2
0
1
9

Ahead of African elections, unlock partnerships with fact-checkers

“In Africa, about 13 countries, including Senegal, Botswana, Namibia, Senegal, Nigeria, South Africa and Guinea, will hold general elections at some point in the coming year.”

In the wake of the 2016 U.S. presidential election, much of the focus in the subsequent months has been on Cambridge Analytica and how fake news has the power to shape and sway perceptions. Social media platforms such as Twitter, Facebook and WhatsApp have become an approach for politicians to manipulate the truth, spread misinformation, falsehood and fake news.

In reflecting on the past two years of trying to get to the bottom of the connection between the Russians and the Trump campaign, and in an attempt to not have history repeat itself in any way similar, news organizations will make fact-checking a number one priority during the upcoming elections. In as much as it is the responsibility of the media to corroborate information and have articles go through thorough fact-checking processes before publishing, it has become a difficult and challenging task.

In 2019, numerous countries will be holding general/presidential elections. In Africa, about 13 countries, including Senegal, Botswana, Namibia, Senegal, Nigeria, South Africa and Guinea, will hold general elections at some point in the coming year. News organizations will attempt to be on top of their news coverage in many respects, from verifying and accurately testing claims made by politicians throughout the campaigning period, up until the publication of results.

Most recently, at least 16 Nigerian news organizations launched an election fact-checking project called CrossCheck Nigeria in an attempt to combat misinformation before elections next year. The platform will get over 50 journalists working across print, broadcast and online media to work together to investigate, verify and disprove erroneous claims, particularly on social media.

Another more well-known fact-checking platform is Africa Check, with its largest office based in South Africa. The organization does not necessarily partner with news organizations, but their aim is to hold public figures accountable for what they say in the public arena. Africa Check also has what they call “Promise Trackers” that gauge whether governments in Nigeria, South Africa and Kenya are keeping the promises they made during the elections.

With all that said, covering elections on the African continent will be challenging but also exciting. African journalists covering elections will mean that news organizations should not show favor for any politician or political party, that journalists will work extremely hard publishing accurately tested information, and that the readers of this media can be assured that the information they are consuming is accurate and reliable.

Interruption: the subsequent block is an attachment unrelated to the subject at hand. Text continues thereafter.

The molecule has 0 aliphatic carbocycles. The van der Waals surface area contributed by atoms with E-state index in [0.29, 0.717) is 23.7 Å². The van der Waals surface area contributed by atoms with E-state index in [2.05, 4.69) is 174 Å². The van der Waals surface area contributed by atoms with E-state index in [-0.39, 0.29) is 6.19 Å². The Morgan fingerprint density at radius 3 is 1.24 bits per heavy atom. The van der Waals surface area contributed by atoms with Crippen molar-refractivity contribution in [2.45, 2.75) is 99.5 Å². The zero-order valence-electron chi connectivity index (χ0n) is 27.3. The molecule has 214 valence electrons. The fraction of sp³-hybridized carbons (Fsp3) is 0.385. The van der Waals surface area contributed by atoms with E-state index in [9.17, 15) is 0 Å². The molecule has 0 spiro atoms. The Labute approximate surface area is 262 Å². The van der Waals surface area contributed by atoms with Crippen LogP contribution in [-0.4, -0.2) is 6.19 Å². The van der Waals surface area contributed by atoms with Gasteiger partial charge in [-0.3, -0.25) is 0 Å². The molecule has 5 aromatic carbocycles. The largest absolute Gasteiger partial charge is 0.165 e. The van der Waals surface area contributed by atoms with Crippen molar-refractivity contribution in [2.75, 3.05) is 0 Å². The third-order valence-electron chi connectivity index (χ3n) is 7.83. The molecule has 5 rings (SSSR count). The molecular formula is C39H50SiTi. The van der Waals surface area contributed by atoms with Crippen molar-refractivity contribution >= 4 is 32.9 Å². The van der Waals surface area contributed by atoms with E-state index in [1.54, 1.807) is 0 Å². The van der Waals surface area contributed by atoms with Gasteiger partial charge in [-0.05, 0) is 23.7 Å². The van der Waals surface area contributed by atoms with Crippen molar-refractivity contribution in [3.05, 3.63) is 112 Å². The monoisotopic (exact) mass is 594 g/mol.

Tshepo Tshabalala is the editor for the Journalism and Media Lab at the University of the Witwatersrand in South Africa.

Amy Schmitz Weiss   Local news isn’t where you thought it was

Tyler Fisher   This is journalism’s do-or-die moment

Lauren Katz   Community becomes a core newsroom value

Carolina Guerrero   Spanish-language audio blows up

Alexandra Svokos   Good luck convincing us millennials to pay

Julie Posetti   The year of the fight back

Kainaz Amaria   We consider who’s behind the camera

John Garrett   You can’t raise prices forever

Becca Aaronson   From bridge roles to product thinkers

Tim Carmody   Unlocking the commons

Claire Wardle   Forget deepfakes: Misinformation is showing up in our most personal online spaces

Thomas Hanitzsch   The rise of tribal journalism

Cătălina Albeanu   Being responsible for what we don’t know

Jeff Chin   We detox from Chartbeat

Renée Kaplan   Our future could lie within our own organizations

Axie Navas   The traffic hunt, CMS battle, and magazine identity crises loom

Raney Aronson-Rath   We learn “digital” doesn’t have to mean “short”

Joshua Darr   The nationalization of political news will accelerate

Elizabeth Jensen   Going where the Acela can’t take you

Cindy Royal   For journalism curriculum to change, its faculty needs disruption

Shalabh Upadhyay   A culture clash on India’s growing Internet

Simon Rogers   Data journalism becomes a global field

Andrew Ramsammy   The great re-pivot to audio

Kate Myers   Journalism continues to be bad for democracy

Joel Konopo   Influencers become the new liberated power in Africa

Jonathan Stray   More algorithmic accountability reporting, and a lot of it will be meh

Gabriel Snyder   Journalism doesn’t fit well in a funnel

Eric Nuzum   The year of the DIY podcast network

Steve Myers   From trying to cover it all to covering what matters

Kelsey Proud   Journalism becomes the escape

Elva Ramirez   News — but make it cinematic

Dheerja Kaur   A focus on problems, not platforms

Ben Smith   The pendulum starts to swing back

Frank Mungeam   Tonight at 11: News, sports, and climate change

Kawandeep Virdee   Media wants to take care of you